We have seen great progress with our Scholarships Office resulting from an intentional focus on creating student success. I have asked the Provost to establish a similar function with its own dedicated campus champion for faculty success. Specifically, we are in the process of hiring a Faculty Success Coordinator within the Center for Teaching and Learning who will work closely with the colleges to identify awards, competitions and discipline-related recognition opportunities for which our faculty members can compete. This new function will collect and provide information, resources and intentional support for faculty members and guide them to the same sort of successes we have seen with our student scholarships office.
As you know, we are nearing the end of Georgia College’s most ambitious capital campaign. I want to congratulate Vice President Monica Delisa for doing an outstanding job, along with our entire Advancement staff and Foundation Board of Trustees. Of course, none of this would have been possible without the generous support from our alumni, friends and supporters of the university. According to the Office of University Advancement, as of the end of December 2019, our endowment had increased by 92% since I first became your president. As we close out a successful $30 million campaign, I am challenging us to focus a micro-campaign to increase first-generation scholarships and raise the funds needed to complete renovation of the Old Courthouse. Of course, growing our endowment is part of our much larger plan to build institutional resiliency and long-term sustainability for the university.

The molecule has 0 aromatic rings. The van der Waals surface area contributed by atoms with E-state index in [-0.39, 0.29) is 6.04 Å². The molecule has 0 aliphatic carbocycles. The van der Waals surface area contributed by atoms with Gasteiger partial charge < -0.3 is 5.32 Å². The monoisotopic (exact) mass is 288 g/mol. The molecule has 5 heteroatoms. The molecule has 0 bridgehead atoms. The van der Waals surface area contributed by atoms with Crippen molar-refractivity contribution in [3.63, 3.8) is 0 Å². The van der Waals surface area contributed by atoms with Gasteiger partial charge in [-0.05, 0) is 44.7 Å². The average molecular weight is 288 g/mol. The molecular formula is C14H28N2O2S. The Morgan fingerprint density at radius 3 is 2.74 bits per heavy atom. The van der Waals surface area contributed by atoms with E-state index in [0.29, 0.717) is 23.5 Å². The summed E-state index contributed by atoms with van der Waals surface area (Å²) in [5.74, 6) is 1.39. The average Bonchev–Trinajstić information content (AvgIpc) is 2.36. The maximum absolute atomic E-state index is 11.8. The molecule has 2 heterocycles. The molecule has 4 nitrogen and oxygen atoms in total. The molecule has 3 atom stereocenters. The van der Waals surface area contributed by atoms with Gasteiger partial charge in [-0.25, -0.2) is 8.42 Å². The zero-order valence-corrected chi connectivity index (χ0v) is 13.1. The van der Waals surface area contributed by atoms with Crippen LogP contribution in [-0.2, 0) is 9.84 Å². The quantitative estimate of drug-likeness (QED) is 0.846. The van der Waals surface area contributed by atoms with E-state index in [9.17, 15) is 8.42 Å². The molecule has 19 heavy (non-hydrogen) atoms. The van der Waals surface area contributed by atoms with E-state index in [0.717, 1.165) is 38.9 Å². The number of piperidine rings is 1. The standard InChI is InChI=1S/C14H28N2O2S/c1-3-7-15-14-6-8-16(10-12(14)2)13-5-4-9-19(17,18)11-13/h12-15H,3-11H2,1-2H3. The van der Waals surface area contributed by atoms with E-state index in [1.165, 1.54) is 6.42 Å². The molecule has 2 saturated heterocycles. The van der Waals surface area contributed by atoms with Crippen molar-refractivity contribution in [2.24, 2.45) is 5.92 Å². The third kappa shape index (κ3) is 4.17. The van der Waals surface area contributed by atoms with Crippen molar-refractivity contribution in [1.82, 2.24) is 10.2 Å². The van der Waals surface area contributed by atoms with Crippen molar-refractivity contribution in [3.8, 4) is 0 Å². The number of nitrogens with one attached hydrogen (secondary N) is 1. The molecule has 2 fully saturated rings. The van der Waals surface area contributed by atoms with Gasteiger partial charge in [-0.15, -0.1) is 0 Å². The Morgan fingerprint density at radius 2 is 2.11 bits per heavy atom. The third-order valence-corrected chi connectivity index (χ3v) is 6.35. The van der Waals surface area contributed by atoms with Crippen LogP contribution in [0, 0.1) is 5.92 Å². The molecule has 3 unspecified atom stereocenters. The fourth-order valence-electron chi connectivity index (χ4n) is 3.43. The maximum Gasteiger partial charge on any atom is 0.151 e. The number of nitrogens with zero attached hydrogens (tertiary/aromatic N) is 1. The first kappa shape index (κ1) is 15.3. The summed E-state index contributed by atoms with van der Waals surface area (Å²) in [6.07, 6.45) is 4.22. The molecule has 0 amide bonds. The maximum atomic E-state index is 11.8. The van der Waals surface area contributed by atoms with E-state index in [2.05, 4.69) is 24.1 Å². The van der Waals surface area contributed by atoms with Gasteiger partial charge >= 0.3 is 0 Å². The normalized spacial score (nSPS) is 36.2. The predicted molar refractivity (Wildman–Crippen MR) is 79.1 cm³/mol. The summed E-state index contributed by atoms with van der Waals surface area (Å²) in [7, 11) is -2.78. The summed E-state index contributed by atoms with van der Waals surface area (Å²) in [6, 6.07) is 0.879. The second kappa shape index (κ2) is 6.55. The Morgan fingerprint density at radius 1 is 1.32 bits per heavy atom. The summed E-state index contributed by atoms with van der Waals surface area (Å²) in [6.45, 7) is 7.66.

As we pursue all these groundbreaking initiatives, we are seeing changes in demographic trends; and other disruptive changes continue to loom on the horizon. In remarks over the past few years, I have discussed this disruption and described the ways Georgia College must be ready to embrace the coming changes. For example: